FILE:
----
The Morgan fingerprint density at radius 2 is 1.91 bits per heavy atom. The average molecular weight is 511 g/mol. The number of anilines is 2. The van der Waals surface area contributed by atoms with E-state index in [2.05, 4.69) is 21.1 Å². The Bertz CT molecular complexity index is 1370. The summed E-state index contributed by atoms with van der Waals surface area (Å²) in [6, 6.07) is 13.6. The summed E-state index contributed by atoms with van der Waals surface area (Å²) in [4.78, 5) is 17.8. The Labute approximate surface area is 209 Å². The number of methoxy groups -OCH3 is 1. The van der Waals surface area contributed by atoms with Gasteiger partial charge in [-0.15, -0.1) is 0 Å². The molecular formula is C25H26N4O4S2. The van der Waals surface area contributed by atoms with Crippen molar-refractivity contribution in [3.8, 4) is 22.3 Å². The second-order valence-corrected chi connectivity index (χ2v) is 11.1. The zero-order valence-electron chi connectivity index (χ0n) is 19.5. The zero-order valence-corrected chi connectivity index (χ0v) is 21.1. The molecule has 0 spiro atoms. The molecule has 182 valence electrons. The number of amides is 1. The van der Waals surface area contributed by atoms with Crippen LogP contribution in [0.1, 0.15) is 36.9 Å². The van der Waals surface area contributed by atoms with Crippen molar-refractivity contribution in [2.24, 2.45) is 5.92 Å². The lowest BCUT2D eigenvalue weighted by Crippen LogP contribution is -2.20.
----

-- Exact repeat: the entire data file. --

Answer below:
The Morgan fingerprint density at radius 2 is 1.91 bits per heavy atom. The average molecular weight is 511 g/mol. The number of anilines is 2. The van der Waals surface area contributed by atoms with E-state index in [2.05, 4.69) is 21.1 Å². The Bertz CT molecular complexity index is 1370. The summed E-state index contributed by atoms with van der Waals surface area (Å²) in [6, 6.07) is 13.6. The summed E-state index contributed by atoms with van der Waals surface area (Å²) in [4.78, 5) is 17.8. The Labute approximate surface area is 209 Å². The number of methoxy groups -OCH3 is 1. The van der Waals surface area contributed by atoms with Gasteiger partial charge in [-0.15, -0.1) is 0 Å². The molecular formula is C25H26N4O4S2. The van der Waals surface area contributed by atoms with Crippen molar-refractivity contribution in [3.8, 4) is 22.3 Å². The second-order valence-corrected chi connectivity index (χ2v) is 11.1. The zero-order valence-electron chi connectivity index (χ0n) is 19.5. The zero-order valence-corrected chi connectivity index (χ0v) is 21.1. The molecule has 0 spiro atoms. The molecule has 182 valence electrons. The number of amides is 1. The van der Waals surface area contributed by atoms with Crippen LogP contribution in [0.1, 0.15) is 36.9 Å². The van der Waals surface area contributed by atoms with Crippen molar-refractivity contribution in [2.24, 2.45) is 5.92 Å². The lowest BCUT2D eigenvalue weighted by Crippen LogP contribution is -2.20.